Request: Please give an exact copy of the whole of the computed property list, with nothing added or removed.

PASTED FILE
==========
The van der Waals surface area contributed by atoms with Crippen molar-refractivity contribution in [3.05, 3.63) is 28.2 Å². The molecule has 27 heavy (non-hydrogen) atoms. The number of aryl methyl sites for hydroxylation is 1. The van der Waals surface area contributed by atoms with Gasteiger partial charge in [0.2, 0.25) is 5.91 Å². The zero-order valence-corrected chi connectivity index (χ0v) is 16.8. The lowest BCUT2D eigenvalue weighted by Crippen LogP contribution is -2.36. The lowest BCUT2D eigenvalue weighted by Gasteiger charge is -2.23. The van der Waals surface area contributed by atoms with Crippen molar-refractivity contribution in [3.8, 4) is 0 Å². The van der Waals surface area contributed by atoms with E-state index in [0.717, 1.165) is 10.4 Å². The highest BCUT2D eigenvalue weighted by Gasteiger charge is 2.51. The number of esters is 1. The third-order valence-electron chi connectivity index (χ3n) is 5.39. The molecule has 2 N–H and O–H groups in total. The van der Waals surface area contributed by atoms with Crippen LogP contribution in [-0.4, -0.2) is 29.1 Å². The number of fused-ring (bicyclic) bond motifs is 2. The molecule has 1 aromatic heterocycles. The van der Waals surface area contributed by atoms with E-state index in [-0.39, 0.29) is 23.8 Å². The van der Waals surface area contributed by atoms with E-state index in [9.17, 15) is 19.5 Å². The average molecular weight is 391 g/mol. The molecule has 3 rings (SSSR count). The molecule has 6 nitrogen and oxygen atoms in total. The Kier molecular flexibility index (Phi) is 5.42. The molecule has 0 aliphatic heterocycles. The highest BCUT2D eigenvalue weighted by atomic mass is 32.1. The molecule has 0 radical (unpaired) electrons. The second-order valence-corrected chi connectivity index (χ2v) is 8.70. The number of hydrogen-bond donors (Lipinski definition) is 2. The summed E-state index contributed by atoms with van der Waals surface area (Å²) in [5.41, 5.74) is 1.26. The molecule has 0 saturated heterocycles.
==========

The van der Waals surface area contributed by atoms with Crippen molar-refractivity contribution in [3.05, 3.63) is 28.2 Å². The molecule has 27 heavy (non-hydrogen) atoms. The number of aryl methyl sites for hydroxylation is 1. The van der Waals surface area contributed by atoms with Gasteiger partial charge in [0.2, 0.25) is 5.91 Å². The zero-order valence-corrected chi connectivity index (χ0v) is 16.8. The lowest BCUT2D eigenvalue weighted by Crippen LogP contribution is -2.36. The lowest BCUT2D eigenvalue weighted by Gasteiger charge is -2.23. The van der Waals surface area contributed by atoms with Crippen molar-refractivity contribution in [3.8, 4) is 0 Å². The van der Waals surface area contributed by atoms with E-state index in [0.717, 1.165) is 10.4 Å². The highest BCUT2D eigenvalue weighted by Gasteiger charge is 2.51. The number of esters is 1. The third-order valence-electron chi connectivity index (χ3n) is 5.39. The molecule has 2 N–H and O–H groups in total. The van der Waals surface area contributed by atoms with Crippen LogP contribution in [-0.4, -0.2) is 29.1 Å². The number of fused-ring (bicyclic) bond motifs is 2. The molecule has 1 aromatic heterocycles. The van der Waals surface area contributed by atoms with E-state index in [-0.39, 0.29) is 23.8 Å². The van der Waals surface area contributed by atoms with E-state index in [9.17, 15) is 19.5 Å². The average molecular weight is 391 g/mol. The molecule has 3 rings (SSSR count). The molecule has 6 nitrogen and oxygen atoms in total. The Kier molecular flexibility index (Phi) is 5.42. The molecule has 0 aliphatic heterocycles. The highest BCUT2D eigenvalue weighted by atomic mass is 32.1. The molecule has 0 radical (unpaired) electrons. The second-order valence-corrected chi connectivity index (χ2v) is 8.70. The number of hydrogen-bond donors (Lipinski definition) is 2. The summed E-state index contributed by atoms with van der Waals surface area (Å²) in [5.41, 5.74) is 1.26. The molecule has 0 saturated heterocycles.